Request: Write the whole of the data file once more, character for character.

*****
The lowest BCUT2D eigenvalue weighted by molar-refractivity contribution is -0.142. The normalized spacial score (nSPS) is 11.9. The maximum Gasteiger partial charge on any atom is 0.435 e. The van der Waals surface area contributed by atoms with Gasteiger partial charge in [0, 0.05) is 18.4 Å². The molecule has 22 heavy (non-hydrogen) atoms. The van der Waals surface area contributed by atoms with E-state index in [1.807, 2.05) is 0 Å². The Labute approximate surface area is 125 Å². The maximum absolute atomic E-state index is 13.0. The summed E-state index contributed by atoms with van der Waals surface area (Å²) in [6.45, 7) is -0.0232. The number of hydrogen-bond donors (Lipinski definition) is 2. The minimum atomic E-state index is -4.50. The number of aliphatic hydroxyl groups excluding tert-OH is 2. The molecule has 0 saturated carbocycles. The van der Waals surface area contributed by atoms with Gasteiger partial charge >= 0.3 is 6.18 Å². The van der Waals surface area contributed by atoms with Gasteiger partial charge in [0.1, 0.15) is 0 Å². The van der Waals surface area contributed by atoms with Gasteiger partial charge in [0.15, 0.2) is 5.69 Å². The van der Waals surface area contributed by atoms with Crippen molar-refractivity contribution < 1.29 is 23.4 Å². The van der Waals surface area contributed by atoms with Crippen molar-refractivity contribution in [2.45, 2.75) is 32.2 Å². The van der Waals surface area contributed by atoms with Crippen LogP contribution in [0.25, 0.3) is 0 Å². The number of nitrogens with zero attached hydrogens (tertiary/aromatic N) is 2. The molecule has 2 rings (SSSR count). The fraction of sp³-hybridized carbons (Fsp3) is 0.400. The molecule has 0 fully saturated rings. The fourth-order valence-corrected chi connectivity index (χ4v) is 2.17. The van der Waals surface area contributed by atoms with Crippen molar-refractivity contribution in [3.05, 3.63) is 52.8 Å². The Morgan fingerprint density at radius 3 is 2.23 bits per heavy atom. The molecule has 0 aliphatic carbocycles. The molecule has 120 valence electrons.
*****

The lowest BCUT2D eigenvalue weighted by molar-refractivity contribution is -0.142. The normalized spacial score (nSPS) is 11.9. The maximum Gasteiger partial charge on any atom is 0.435 e. The van der Waals surface area contributed by atoms with Gasteiger partial charge in [0, 0.05) is 18.4 Å². The molecule has 22 heavy (non-hydrogen) atoms. The van der Waals surface area contributed by atoms with E-state index in [1.807, 2.05) is 0 Å². The Labute approximate surface area is 125 Å². The maximum absolute atomic E-state index is 13.0. The summed E-state index contributed by atoms with van der Waals surface area (Å²) in [6.45, 7) is -0.0232. The number of hydrogen-bond donors (Lipinski definition) is 2. The minimum atomic E-state index is -4.50. The number of aliphatic hydroxyl groups excluding tert-OH is 2. The molecule has 0 saturated carbocycles. The van der Waals surface area contributed by atoms with Gasteiger partial charge >= 0.3 is 6.18 Å². The van der Waals surface area contributed by atoms with Gasteiger partial charge in [0.1, 0.15) is 0 Å². The van der Waals surface area contributed by atoms with Gasteiger partial charge in [0.15, 0.2) is 5.69 Å². The van der Waals surface area contributed by atoms with Crippen molar-refractivity contribution < 1.29 is 23.4 Å². The van der Waals surface area contributed by atoms with Crippen molar-refractivity contribution in [2.45, 2.75) is 32.2 Å². The van der Waals surface area contributed by atoms with Crippen LogP contribution in [0.25, 0.3) is 0 Å². The number of nitrogens with zero attached hydrogens (tertiary/aromatic N) is 2. The molecule has 2 rings (SSSR count). The fraction of sp³-hybridized carbons (Fsp3) is 0.400. The molecule has 0 fully saturated rings. The fourth-order valence-corrected chi connectivity index (χ4v) is 2.17. The van der Waals surface area contributed by atoms with Crippen molar-refractivity contribution in [3.05, 3.63) is 52.8 Å². The Morgan fingerprint density at radius 3 is 2.23 bits per heavy atom. The molecule has 0 aliphatic carbocycles. The molecule has 120 valence electrons.